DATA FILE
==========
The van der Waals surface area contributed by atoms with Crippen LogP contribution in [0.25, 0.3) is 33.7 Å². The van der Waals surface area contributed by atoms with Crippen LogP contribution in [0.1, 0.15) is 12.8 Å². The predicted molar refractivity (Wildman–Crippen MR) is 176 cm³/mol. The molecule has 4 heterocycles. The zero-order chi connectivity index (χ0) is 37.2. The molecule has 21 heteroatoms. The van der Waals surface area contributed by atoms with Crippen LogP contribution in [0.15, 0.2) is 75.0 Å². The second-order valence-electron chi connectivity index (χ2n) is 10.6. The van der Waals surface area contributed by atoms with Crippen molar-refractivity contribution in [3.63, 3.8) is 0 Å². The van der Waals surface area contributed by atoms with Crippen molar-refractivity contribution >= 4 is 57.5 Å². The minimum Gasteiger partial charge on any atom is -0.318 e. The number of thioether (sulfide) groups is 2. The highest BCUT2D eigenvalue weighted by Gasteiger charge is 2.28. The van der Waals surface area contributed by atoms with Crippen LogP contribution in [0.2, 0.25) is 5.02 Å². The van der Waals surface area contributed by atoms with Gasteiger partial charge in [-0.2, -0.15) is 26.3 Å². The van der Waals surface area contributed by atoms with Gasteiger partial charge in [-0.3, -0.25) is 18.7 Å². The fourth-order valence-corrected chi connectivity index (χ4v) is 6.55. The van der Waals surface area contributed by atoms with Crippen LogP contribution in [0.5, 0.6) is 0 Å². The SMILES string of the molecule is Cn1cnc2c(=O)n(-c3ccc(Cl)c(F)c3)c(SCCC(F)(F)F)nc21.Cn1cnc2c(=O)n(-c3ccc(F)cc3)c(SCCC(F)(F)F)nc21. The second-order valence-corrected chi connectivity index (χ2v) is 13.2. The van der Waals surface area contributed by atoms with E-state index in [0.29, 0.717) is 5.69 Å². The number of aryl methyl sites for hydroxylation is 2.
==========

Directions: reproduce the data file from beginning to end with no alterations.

The van der Waals surface area contributed by atoms with Crippen LogP contribution in [0.25, 0.3) is 33.7 Å². The van der Waals surface area contributed by atoms with Crippen LogP contribution in [0.1, 0.15) is 12.8 Å². The predicted molar refractivity (Wildman–Crippen MR) is 176 cm³/mol. The molecule has 4 heterocycles. The zero-order chi connectivity index (χ0) is 37.2. The molecule has 21 heteroatoms. The van der Waals surface area contributed by atoms with Crippen LogP contribution in [0.15, 0.2) is 75.0 Å². The second-order valence-electron chi connectivity index (χ2n) is 10.6. The van der Waals surface area contributed by atoms with Crippen molar-refractivity contribution in [3.63, 3.8) is 0 Å². The van der Waals surface area contributed by atoms with Crippen molar-refractivity contribution >= 4 is 57.5 Å². The minimum Gasteiger partial charge on any atom is -0.318 e. The number of thioether (sulfide) groups is 2. The highest BCUT2D eigenvalue weighted by Gasteiger charge is 2.28. The van der Waals surface area contributed by atoms with Crippen LogP contribution in [0.2, 0.25) is 5.02 Å². The van der Waals surface area contributed by atoms with Gasteiger partial charge in [-0.2, -0.15) is 26.3 Å². The van der Waals surface area contributed by atoms with Gasteiger partial charge in [-0.3, -0.25) is 18.7 Å². The fourth-order valence-corrected chi connectivity index (χ4v) is 6.55. The van der Waals surface area contributed by atoms with Crippen LogP contribution in [0.5, 0.6) is 0 Å². The SMILES string of the molecule is Cn1cnc2c(=O)n(-c3ccc(Cl)c(F)c3)c(SCCC(F)(F)F)nc21.Cn1cnc2c(=O)n(-c3ccc(F)cc3)c(SCCC(F)(F)F)nc21. The second-order valence-corrected chi connectivity index (χ2v) is 13.2. The van der Waals surface area contributed by atoms with E-state index in [0.29, 0.717) is 5.69 Å². The number of aryl methyl sites for hydroxylation is 2.